7. The assessee's learned counsel assails the aforesaid findings of the AAC. According to him, the provisions of Section 4(1)(a)(iii) could apply in respect of those cross-gifts only, which had been made on or after 1-4-1976 and inasmuch as the gifts in the present case have been made prior to 1-4-1976, the amended provisions of Sub-clause (iii) of Sub-section (1)(a) of Section 4 would not apply to the assessee's case.
8. The alternative contention is also pressed by the assessee and it is urged that the assessee had not been given an opportunity to prove the case of minors in question and that the AAC erred in not giving to the assessee a proper opportunity in this regard.
9. On behalf of the revenue, the aforesaid submissions are stoutly resisted and it is pointed out that for applying the provisions of Section 4(1)(c)(iii) what is material is not the date of gift but the position as on each valuation date. If on the given valuation date, the provisions were in force, inclusions indicated in Sub-clause (iii) of Clause (a) of Sub-section (1) of Section 4 would be met. In cases where the intention of the Legislature was not to include in the wealth of the assessee certain transactions which had taken place prior to a given date, the Legislature had made its intention clear in unambiguous terms as is the position in respect of cases governed by Sub-section (1A) of Section 4.
10. As regards the alternative plea of the assessee, the learned departmental representative submits that the assessee's plea was rightly rejected by the AAC in the absence of evidence and that the assessee could not now request for a further opportunity of leading evidence in this regard. All in all, therefore, according to the learned departmental representative, we should not interfere with the order of the AAC in respect of any of the appellants.
11 We have carefully examined the facts of the present case and the rival submissions. Section 4(1)(a)(iii), so far as it is relevant for our purpose reads as follows: In computing the net wealth of an individual, there shall be included, as belonging to that individual (iii) by a person... to whom such assets have been transferred by the individual, directly or indirectly, otherwise than for adequate consideration for the immediate or deferred benefit of the individual, his or her spouse or minor child ... or both, or A bare reading of the aforesaid clause will show that it is not stated in it that transfers made prior to a given date will be ignored while computing the net wealth of an assessee. The emphasis of the section appears to be in finding out whether the assets of the type mentioned in Sub-clause (iii) exist on the valuation date in question, and, if they exist, the inclusion of the said assets in the wealth of the assessee would be done, irrespective of the date when the transfer was effected.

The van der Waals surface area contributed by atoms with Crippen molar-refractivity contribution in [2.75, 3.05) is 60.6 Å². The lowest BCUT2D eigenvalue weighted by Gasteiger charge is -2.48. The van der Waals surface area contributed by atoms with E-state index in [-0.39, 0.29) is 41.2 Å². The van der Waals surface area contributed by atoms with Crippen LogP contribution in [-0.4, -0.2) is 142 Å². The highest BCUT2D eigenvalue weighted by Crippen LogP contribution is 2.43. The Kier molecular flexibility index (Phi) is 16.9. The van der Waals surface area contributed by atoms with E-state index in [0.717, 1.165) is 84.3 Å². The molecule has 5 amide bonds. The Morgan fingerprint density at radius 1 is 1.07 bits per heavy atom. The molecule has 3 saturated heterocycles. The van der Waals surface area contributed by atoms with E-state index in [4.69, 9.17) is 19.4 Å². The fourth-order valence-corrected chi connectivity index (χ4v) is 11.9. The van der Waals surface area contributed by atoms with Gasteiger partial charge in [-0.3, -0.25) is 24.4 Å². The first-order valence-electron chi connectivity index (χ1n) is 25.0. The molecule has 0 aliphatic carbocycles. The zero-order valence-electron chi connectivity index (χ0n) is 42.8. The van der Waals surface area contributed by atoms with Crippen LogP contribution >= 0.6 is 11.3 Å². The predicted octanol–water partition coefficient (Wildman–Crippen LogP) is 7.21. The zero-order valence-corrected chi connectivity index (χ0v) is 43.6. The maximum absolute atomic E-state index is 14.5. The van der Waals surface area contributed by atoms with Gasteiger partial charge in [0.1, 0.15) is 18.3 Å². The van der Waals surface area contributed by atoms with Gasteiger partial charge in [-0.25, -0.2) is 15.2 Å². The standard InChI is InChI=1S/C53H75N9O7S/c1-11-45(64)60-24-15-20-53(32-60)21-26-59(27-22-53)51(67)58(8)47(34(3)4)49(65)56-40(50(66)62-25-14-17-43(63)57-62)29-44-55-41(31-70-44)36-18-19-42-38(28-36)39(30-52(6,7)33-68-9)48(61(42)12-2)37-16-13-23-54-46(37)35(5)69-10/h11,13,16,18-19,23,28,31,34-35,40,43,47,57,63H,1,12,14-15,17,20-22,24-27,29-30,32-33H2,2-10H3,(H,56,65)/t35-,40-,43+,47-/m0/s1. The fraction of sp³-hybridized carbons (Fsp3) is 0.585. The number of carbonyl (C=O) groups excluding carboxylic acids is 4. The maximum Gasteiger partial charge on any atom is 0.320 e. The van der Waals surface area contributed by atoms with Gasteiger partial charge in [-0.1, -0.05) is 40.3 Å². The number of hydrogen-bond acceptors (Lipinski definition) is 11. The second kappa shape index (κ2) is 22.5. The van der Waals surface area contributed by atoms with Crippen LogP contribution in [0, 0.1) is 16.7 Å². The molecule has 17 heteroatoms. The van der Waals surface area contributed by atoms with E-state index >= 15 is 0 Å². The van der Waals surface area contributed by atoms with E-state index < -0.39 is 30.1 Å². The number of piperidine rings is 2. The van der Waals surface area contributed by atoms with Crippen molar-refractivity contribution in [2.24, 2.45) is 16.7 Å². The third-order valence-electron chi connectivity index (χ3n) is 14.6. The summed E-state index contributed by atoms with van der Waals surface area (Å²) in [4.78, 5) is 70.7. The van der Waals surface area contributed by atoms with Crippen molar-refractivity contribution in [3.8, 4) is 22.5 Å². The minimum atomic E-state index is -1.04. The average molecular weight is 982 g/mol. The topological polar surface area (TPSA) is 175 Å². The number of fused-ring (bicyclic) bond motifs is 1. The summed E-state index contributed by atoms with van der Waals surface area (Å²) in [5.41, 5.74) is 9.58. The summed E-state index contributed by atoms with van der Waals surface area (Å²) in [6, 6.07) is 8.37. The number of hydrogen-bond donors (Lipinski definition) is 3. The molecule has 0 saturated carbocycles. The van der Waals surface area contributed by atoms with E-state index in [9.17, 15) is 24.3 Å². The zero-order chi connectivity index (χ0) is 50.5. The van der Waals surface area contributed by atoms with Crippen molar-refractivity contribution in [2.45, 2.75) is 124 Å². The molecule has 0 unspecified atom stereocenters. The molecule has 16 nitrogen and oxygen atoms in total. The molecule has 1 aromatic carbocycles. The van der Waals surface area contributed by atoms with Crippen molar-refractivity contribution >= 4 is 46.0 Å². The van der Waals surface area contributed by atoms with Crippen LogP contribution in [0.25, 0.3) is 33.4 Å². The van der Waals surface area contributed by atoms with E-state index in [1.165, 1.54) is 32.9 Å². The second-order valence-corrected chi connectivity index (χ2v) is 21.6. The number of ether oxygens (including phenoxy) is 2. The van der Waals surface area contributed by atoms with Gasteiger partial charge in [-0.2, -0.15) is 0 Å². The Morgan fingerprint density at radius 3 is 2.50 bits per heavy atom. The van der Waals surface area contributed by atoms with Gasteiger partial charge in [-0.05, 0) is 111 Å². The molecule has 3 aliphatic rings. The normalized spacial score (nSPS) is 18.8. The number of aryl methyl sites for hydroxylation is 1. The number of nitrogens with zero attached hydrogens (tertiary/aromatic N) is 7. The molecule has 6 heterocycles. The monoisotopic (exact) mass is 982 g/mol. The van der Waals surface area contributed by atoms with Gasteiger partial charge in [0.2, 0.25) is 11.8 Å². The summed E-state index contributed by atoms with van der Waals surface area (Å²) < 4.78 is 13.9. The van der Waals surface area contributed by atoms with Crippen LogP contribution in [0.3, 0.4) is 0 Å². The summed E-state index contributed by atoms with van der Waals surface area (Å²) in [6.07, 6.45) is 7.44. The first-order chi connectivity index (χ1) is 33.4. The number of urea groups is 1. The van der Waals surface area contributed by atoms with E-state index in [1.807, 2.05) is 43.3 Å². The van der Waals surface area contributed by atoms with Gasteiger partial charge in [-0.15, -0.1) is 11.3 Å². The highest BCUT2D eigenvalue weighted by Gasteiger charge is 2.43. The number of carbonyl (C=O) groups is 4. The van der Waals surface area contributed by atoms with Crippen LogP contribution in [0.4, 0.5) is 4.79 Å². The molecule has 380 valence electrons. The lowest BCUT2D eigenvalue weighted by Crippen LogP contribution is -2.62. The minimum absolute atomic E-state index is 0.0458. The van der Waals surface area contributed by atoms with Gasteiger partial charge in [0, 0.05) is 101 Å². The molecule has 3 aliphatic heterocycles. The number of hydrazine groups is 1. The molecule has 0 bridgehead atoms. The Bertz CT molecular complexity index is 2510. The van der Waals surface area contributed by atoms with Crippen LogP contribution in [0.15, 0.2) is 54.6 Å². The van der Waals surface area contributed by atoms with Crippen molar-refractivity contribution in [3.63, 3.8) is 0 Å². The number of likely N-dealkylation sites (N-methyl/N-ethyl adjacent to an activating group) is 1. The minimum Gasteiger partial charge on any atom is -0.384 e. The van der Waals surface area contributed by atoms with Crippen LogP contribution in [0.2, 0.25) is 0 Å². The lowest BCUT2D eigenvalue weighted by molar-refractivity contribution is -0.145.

12. Sub-section (1A) which deals with the properties converted by an individual into HUF property, in contrast to Sub-section (1) of Section 4, stipulates a date, namely, 31-12-1969, and in categorical terms states that the said sub-section would apply only to the conversions made on or after 31-12-1969. Any conversion, therefore, made prior to 31-12-1969 would not be covered by Sub-section (1A) of Section 4. If the intention of the Legislature was that any indirect transfers made by way of cross-gifts to minor children, prior to 1-4-1976, should be excluded from the inclusion in the net wealth of the transferor, it could easily have made provisions identical to that of Sub-section (1A). The very fact that the legislature did not choose to lay down such a date in Sub-clause (iii) of Clause (a) of Sub-section (1) of Section 4, goes to show that such indirect transfers, wherever made, would be includible in the net wealth of the assessee if on the given valuation date, the assets indirectly transferred to the minor children are held by them. This being so, we are unable to accept the assessee's contention in this regard. The order of the AAC, in our opinion, is correct on this position and we accordingly uphold it.
13. The alternative contention of the assessee, however, still remains.
According to the assessee some of the minor children had become major during the accounting period ending on the valuation date, and that, therefore, it could not be said that on the given valuation date, the indirectly transferred assets were being held by the minor children of the donors in question. This contention, in our opinion, goes to the root of the matter and it would be in the interest of substantial justice if the assessee is allowed to lead evidence in this regard. It is true that the assessee did not or could not lead evidence before the AAC on this point, but for that matter the assessee should not, in our opinion, be precluded from leading evidence even at this stage. We entertain the assessee's request in this regard and restore the matter back to the WTO who will verify for himself whether any of the children to whom the cross gifts had been made, while they were minor, had become major on the valuation 'dates in question. If there be any, the asset held by such child who has become major cannot be included in the wealth of the respective assessees in terms of Section 4(1)(a)(iii).
With these observations, we restore the matter back to the WTO.14. For statistical purposes, the appeals will be taken as partly allowed.